Christopher Skase, who died on Sunday.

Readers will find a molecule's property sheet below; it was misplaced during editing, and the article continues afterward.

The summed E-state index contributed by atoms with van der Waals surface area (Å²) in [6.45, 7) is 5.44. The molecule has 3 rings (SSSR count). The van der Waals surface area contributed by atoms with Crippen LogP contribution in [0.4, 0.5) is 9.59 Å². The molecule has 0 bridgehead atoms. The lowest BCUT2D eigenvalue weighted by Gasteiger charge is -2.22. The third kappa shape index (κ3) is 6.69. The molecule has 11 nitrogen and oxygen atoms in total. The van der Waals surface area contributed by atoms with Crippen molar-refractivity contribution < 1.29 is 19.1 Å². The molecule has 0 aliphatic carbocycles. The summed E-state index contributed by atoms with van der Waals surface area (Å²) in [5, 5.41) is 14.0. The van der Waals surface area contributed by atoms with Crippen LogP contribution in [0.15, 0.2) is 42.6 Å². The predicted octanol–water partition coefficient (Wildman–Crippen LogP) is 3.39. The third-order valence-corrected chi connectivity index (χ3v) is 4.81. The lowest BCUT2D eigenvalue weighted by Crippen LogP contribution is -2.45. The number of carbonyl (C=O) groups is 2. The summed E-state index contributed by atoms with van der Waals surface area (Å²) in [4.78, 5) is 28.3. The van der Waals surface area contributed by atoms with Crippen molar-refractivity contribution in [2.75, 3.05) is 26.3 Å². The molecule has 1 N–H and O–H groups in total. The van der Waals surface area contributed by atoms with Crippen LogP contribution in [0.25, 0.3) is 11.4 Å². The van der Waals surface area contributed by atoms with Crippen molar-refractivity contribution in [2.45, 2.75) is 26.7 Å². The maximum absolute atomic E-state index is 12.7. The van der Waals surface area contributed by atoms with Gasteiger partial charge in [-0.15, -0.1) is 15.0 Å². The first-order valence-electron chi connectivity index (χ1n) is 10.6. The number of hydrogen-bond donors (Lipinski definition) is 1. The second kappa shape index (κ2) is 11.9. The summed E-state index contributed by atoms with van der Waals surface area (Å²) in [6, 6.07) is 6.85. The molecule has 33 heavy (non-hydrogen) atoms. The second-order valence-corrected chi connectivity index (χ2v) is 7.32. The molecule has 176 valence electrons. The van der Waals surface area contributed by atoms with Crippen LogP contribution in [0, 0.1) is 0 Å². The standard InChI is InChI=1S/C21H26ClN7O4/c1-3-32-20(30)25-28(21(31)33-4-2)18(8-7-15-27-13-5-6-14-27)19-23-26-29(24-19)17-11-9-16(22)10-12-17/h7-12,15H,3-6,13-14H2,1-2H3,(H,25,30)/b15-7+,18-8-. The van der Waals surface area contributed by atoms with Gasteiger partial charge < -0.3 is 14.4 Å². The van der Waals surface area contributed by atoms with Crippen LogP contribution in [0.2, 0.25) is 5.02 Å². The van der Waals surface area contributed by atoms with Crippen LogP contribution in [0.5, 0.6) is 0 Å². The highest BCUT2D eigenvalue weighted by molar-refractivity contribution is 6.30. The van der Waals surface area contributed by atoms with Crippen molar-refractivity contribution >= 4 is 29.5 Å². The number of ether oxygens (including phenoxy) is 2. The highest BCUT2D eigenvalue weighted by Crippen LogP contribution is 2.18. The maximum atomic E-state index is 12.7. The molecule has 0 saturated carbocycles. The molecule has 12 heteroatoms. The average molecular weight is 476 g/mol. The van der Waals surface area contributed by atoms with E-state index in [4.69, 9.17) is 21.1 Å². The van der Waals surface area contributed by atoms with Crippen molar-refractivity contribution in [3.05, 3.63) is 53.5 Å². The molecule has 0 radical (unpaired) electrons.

Having spent the best part of ten years covering the Chase for Skase with Jason Moore, we both got to know members of the Skase family well, developing a trusting, professional and objective relationship. After Christopher Skase fought off an attempt by the Australian government to extradite him for questioning in connection with over 30 charges of fraud, in the Spanish High Court, which in 1994 historically came to Palma for the trial because even then Skase was unfit for travel, he spoke exclusively to the Bulletin, as he did on a number of occasions over the past six years. Yesterday morning I witnessed and shared the family's grief at their Andratx home, four walls, a roof and a family inside which has been torn apart by Skase's sudden death late on Sunday night. The death was sudden because while his doctors, especially Felipe Nicolau who the family can not even begin to thank enough for all the effort he channelled in to trying to cure, in the early days, Skase's emphysema and stomach cancer and more recently make his life as comfortable as possible, they were well aware of the reality of Skase's condition. As would be expected, the family, like any other, held out hope that Skase would at least be able to enjoy a further three months of his life in peace and quiet in the Andratx hills on the island which became his home. It was not to be. Skase, the “man of vision and nerve” who six years ago sat down, looked us in the eyes and said “hold on to your seats, the second half is about to begin,” never envisaged dying at the age of 52, being the final chapter of the second half of his life. He fought right up until the very end and over the past eight months, as the stomach cancer spread throughout his tired and thinning body, he would still try and create an air of hope, trying to hide the true reality of his condition from his family. Apart from the cancer and emphysema, the guilt of knowing and having to watch his family suffer so much on his behalf could have dealt him the final blow. Skase's family in Majorca, his widow Pixie, who was alone with him when he passed away peacefully on Sunday night, his daughter Amanda, son-in-law Tony Larkin and their daughter Charlotte, were all in shock yesterday morning and the air was thick, at times explosive, with mixed emotions. Unable to fully accept the reality of what has happened and uncertain about what will happen, the sense of loss at their Andratx home was enormous. Not only was Christopher Skase Pixie's husband, he was also her best friend. Despite his critical condition, Skase, when not in hospital undergoing very heavy chemotherapy treatment, spent much of the past month tying up loose ends trying to pave a future path for Pixie and the family. Yesterday that path was a road to nowhere as the devastated family tried in vain to take stock of the situation. On a number of occasions, Pixie, who had been at Christopher's side throughout, acting as his nurse, fled upstairs to see Christopher; his body was removed from the house at 11pm on Sunday night. There were embraces, tears, questions, but few answers, and moments when family members disappeared for a quiet moment to let the emotions flow. But those quiet moments yesterday were more like a stop gap, with the grief, anger, bitterness and confusion flooding out in stops and starts. An old friend of Skase, now a leading Australian radio broadcaster said to me yesterday “we forget he has never been convicted. He had a dream which a lot of people shared and many sponged off.” That dream, which Skase held until the very end, has been shattered and has been turned in to a nightmare which his family are going to have to try and live with despite the fact we all thought this was the end of the Chase for Skase.